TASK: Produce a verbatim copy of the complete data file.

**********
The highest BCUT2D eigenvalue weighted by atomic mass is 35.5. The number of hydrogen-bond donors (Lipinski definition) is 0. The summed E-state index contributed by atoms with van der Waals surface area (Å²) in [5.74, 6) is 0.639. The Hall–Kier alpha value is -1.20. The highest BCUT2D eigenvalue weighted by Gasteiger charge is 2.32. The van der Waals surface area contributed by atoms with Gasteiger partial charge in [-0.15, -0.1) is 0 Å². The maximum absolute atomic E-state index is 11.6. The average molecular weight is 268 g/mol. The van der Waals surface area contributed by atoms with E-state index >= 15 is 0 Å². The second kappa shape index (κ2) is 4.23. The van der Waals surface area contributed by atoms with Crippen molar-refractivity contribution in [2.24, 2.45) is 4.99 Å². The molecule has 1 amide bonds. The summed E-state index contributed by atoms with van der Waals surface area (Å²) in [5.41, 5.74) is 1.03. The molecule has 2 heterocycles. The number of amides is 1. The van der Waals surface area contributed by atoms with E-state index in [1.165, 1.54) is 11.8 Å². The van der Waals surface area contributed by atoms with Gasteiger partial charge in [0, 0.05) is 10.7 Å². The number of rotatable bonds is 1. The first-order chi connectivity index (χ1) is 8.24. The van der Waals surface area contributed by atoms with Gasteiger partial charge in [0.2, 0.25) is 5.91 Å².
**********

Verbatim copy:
The highest BCUT2D eigenvalue weighted by atomic mass is 35.5. The number of hydrogen-bond donors (Lipinski definition) is 0. The summed E-state index contributed by atoms with van der Waals surface area (Å²) in [5.74, 6) is 0.639. The Hall–Kier alpha value is -1.20. The highest BCUT2D eigenvalue weighted by Gasteiger charge is 2.32. The van der Waals surface area contributed by atoms with Gasteiger partial charge in [-0.15, -0.1) is 0 Å². The maximum absolute atomic E-state index is 11.6. The average molecular weight is 268 g/mol. The van der Waals surface area contributed by atoms with E-state index >= 15 is 0 Å². The second kappa shape index (κ2) is 4.23. The van der Waals surface area contributed by atoms with Crippen molar-refractivity contribution in [2.24, 2.45) is 4.99 Å². The molecule has 1 amide bonds. The summed E-state index contributed by atoms with van der Waals surface area (Å²) in [5.41, 5.74) is 1.03. The molecule has 2 heterocycles. The number of amides is 1. The van der Waals surface area contributed by atoms with E-state index in [1.165, 1.54) is 11.8 Å². The van der Waals surface area contributed by atoms with Gasteiger partial charge in [0, 0.05) is 10.7 Å². The number of rotatable bonds is 1. The first-order chi connectivity index (χ1) is 8.24. The van der Waals surface area contributed by atoms with Gasteiger partial charge in [0.2, 0.25) is 5.91 Å².